February 8, 2023

Do you know how readers decide to buy a a course in miracles They get a referral from a friend. 2) They see an interesting book title on the best-seller list. 3) They look up a topic (generally non-fiction) and look for a book closest to their interest (generally based on titles). 4) They browse in the bookstore looking for an interesting title – then they read the book jacket copy. 5) They look on an Internet bookseller’s website to find out what other people bought under that title or subject, then they look at book reviews. 6) Finally, generally based on title and book jacket copy or book reviews, they buy your book.

Have you ever bought a book just because of the title? I remember one time when I was browsing in a local bookstore and the book title I was looking at was so provocative; I just had to have it. It turned out to be a humor book, very funny and entertaining. But I never would have purchased the book if it weren’t for the title. I wouldn’t have even noticed it! Many other times I’ve seen ads for business books relating to marketing or sales and found an irresistible title, I simply had to have it!

Here’s how a great title helped to sell 300,000 books while a poorly chosen title for the same book sold only 1500 copies. Just as a headline can make all the difference in an ad, so the title of your book, especially a non-fiction one, can make the difference between dramatic success (300,000 copies sold) and failure (1,500 copies sold). Would you like to know the secrets of what makes the difference?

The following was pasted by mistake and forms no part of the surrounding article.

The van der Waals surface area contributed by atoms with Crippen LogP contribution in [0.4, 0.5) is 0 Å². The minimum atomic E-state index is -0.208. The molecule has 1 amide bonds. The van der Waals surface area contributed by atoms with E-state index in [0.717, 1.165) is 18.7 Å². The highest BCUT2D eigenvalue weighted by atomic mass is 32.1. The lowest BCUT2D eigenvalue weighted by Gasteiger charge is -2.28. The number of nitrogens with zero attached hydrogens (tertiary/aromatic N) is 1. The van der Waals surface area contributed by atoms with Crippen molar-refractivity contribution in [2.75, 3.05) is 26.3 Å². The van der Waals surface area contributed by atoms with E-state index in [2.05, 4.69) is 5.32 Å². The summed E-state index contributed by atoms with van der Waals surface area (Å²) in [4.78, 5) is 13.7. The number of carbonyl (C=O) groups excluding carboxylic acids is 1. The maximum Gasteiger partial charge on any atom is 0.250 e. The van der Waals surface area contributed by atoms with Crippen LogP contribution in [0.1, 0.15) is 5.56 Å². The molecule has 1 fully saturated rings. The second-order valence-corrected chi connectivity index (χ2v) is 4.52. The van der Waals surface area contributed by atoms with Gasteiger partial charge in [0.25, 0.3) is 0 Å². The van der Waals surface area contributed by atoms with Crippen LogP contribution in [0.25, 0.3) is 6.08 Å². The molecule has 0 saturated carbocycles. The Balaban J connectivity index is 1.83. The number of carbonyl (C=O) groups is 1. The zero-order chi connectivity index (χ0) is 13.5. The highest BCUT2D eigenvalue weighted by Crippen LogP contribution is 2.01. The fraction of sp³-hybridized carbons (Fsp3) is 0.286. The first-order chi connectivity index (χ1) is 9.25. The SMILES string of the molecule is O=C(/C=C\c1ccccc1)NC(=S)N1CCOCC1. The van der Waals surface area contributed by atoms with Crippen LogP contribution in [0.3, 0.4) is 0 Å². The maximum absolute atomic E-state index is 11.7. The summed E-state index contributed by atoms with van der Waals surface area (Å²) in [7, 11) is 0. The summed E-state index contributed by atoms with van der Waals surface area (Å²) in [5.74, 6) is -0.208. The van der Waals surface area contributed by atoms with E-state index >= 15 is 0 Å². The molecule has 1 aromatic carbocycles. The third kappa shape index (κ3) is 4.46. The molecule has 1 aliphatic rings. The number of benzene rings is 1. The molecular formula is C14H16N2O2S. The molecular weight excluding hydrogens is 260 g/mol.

For example, here are two actual titles for the same book that were tested, one against the other. One of these was a winner and the other a loser. “The Squash Book” vs. “The Zucchini Cookbook”.

In this case, the second book title did better than the first (300,000 copies sold) because it was more specific, letting people know that it was about zucchini squash. It also addressed the needs of the many people who grow zucchini in their yards and don’t know what to do with them all. In addition, the title, “The Zucchini Cookbook” let people know that this was a cookbook and not a book about how to grow the vegetable or some other topic related to zucchini. “The Squash Book” only sold 1,500 copies! So, does being specific sell? You won’t know until you test.

This particular example underlines the importance of testing your title before you actually publish your book. Try testing several good book titles, then pick the one that did best, you’ll be a lot closer to sales success than by just guessing.

An aspiring author created what he thought was a cute book title, “Swimming Chickens”. Later he decided that the dismal sales of his literary effort were due to the title he had chosen so he came up with a new one. After reviewing the “hot” topics in the National Enquirer and other such publications he came up with this remarkably successful title “Lose Weight Through Great Sex With Celebrities: the Elvis Way”. The book sold several hundred thousand copies and you can still find it on Amazon.com.

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